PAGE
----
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October 23, 2023

SEC Division of Examinations Releases Its 2024 Examination Priorities

On October 16, 2023, the Division of Examinations (the “Division”) of the U.S. Securities and Exchange Commission (the “SEC”) released its 2024 examination priorities (the “Priorities”).[1] The Priorities include specific examination areas relating to a number of topics for investment advisers, investment companies, broker-dealers and other market participants. While the Priorities do not single out significant focus areas as the Division has done in the recent past, the Priorities reflect an enhanced focus on registered investment companies and their importance to retail investors, particularly those saving for retirement. In a notable change from last year’s examination priorities release, the Priorities do not highlight environmental, social and governance (“ESG”) investing as an examination focus for 2024, though Division officials have cautioned that the Priorities are not exhaustive.

Consistent with the Division’s 2023 examination priorities, the Priorities include specific examination areas relating to a number of other topics such as compliance with Rule 206(4)-1 (the “Marketing Rule”) under the Investment Advisers Act of 1940 (the “Advisers Act”), examination of investment advisers to private funds, information security and operational resiliency, crypto assets and emerging financial technology.

A.  Investment Advisers

Examining advisers’ adherence to their duty of care and duty of loyalty obligations remains a priority for the Division. The Division intends to focus on: (1) investment advice regarding certain products, investment strategies, and account types; (2) the process for determining that investment advice is provided in clients’ best interest; (3) economic incentives to recommend products or services; and (4) investor disclosures.

In addition, the Division continues to focus on advisers’ compliance programs and whether their policies and procedures reflect the advisers’ business, compensation structure, services, client base, operations, and applicable current market risks. In particular, the Division will focus on:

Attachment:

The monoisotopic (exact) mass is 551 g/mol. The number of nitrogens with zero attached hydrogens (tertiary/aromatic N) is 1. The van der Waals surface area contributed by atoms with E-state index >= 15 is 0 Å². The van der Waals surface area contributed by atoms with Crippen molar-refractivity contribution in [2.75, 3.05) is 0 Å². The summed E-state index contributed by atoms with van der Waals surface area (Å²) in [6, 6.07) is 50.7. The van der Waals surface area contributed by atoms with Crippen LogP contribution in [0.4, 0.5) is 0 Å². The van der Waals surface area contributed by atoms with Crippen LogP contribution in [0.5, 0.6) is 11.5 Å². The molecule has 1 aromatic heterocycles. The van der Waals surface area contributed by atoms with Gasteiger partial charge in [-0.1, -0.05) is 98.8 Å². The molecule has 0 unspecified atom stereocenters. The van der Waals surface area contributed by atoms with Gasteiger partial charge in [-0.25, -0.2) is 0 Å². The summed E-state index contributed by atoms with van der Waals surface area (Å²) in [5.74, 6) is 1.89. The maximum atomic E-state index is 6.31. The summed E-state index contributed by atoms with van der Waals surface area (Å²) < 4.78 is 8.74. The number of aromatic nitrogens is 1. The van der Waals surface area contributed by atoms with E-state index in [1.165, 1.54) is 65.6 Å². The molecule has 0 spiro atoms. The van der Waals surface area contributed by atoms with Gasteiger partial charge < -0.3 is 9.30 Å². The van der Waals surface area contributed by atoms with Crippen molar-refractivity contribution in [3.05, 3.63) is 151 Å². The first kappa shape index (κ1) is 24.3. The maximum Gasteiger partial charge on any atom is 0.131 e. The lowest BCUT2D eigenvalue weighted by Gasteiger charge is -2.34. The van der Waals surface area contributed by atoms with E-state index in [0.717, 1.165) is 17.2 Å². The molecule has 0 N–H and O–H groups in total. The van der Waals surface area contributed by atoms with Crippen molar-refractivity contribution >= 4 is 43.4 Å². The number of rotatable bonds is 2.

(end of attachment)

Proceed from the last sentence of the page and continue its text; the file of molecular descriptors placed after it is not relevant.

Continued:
1. Marketing practice assessments for whether advisers, including advisers to private funds, have: (a) adopted and implemented reasonably designed written policies and procedures to prevent violations of the Marketing Rule; (b) appropriately disclosed marketing related information on Form ADV; and (c) maintained substantiation of their processes and other required books and records. Marketing practice reviews will also assess whether disseminated advertisements include any untrue statements of a material fact, are materially misleading, or are otherwise deceptive and, as applicable, comply with the requirements for performance (including hypothetical and predecessor performance), third-party ratings, and testimonials and endorsements;
  2. Compensation arrangement assessments focusing on: (a) fiduciary obligations to clients, including registered investment companies, particularly with respect to an adviser’s receipt of compensation for services or other material payments made by clients and others; (b) alternative ways that advisers try to maximize revenue, such as revenue earned on clients’ bank deposit sweep programs; and (c) fee breakpoint calculation processes, particularly when fee billing systems are not automated;
  3. Valuation assessments in connection with recommendations that clients invest in illiquid or difficult to value assets, such as commercial real estate or private placements;
  4. Safeguarding assessments for controls to protect clients’ material non-public information, particularly when multiple advisers share office locations, have significant turnover of investment adviser representatives, or use expert networks; and
  5. Disclosure assessments to review the accuracy and completeness of regulatory filings, including Form CRS, with a particular focus on inadequate or misleading disclosures and registration eligibility.


The Division also will continue to focus on advisers’ policies and procedures for: (1) selecting and using third-party and affiliated service providers; (2) overseeing branch offices when advisers operate from numerous or geographically dispersed offices; and (3) obtaining informed consent from clients when advisers implement material changes to their advisory agreements. Such reviews will assess, among other things, whether the advisers’ policies and procedures are reasonably designed and implemented and whether the procedures prevent the advisers from placing their interests ahead of clients’ interests.

As with previous years, the Division will continue to prioritize examinations of advisers that have never been examined, including recently registered advisers, and those that have not been examined for a number of years.

Particular Considerations Regarding Investment Advisers to Private Funds

Private funds remain a high priority of the Division, and the Division intends to focus on reviews of:[2]

  1. Portfolio management risks from exposure to market volatility and higher interest rates. This may include private funds experiencing poor performance, significant withdrawals and valuation issues and private funds with more leverage and illiquid assets;
  2. Adherence to contractual requirements regarding limited partnership advisory committees or similar structures (g., advisory boards), including adhering to any contractual notification and consent processes;